The Sri Lankan government's proscription last week of 15 Tamil diaspora organisations and over 400 individuals was a brazen attempt to instil fear into the Tamil people. Over and beyond those specifically named or officially affiliated to the organisations, given the organisations' mass membership, the proscription criminalises a quarter of the Eelam Tamil population, and all Tamils living on the island who engage with them. It is the mass banning of Tamil civil society. Sri Lanka's broad definition of 'terrorism', including those demanding Tamil political rights and those that criticise human rights abuses by the state, effectively encompasses any threat to Sinhala Buddhist hegemony. Any remaining faint hopes of reconciliation, are made even more unlikely. Ultimately and entirely in keeping with the Sri Lankan state's overarching and long-standing project of consolidating its hegemony, the proscription - ironically only made significant by virtue of the nation's very inextricable connectedness - is an attempt to dismantle the Tamil nation and thereby seek to extinguish the nation's political aspirations.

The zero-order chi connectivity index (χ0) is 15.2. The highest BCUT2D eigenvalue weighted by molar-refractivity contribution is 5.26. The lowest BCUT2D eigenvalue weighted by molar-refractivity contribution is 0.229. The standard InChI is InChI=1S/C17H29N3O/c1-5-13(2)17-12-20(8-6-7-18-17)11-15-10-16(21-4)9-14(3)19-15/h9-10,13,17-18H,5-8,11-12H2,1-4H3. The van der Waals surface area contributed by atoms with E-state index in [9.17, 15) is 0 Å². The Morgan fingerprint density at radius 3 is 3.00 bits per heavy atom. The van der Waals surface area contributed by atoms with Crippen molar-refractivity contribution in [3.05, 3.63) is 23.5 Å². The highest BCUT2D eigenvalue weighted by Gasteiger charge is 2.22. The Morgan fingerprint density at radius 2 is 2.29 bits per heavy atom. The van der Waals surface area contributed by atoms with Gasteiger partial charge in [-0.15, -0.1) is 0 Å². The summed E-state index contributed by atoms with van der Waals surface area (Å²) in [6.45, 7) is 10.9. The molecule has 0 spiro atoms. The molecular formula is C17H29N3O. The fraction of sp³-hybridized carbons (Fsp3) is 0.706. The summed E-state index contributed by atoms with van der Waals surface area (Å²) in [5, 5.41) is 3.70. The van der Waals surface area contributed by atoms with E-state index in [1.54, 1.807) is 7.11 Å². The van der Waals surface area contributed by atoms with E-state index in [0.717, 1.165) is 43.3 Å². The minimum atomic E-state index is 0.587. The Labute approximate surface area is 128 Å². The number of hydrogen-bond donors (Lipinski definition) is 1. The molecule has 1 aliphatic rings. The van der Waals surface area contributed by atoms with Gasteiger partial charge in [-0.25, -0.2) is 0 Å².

The UN Human Rights Council's adoption of a resolution last week calling on the Office of the High Commissioner for Human Rights to undertake a comprehensive investigation into Sri Lanka is a key milestone in the protracted Tamil struggle. The Council which in May 2009 praised Sri Lanka for its 'victory', now calls for it to be subject to an international inquiry. Whilst the intensification of Sri Lanka's militarised repression in the North-East, even during the Council's 25th session, underscores the inability of the resolution to lead to any immediate change on the ground, the significance of this moment - hard fought and long overdue – is nonetheless profound. Almost five years after the mass slaughter of tens of thousands of Tamils, in what international experts have described as war crimes, crimes against humanity, and even genocide, the international community has come to acknowledge what Tamils had consistently argued was the case: Sri Lanka lacks the will to deliver justice to the Tamil people, international intervention is essential.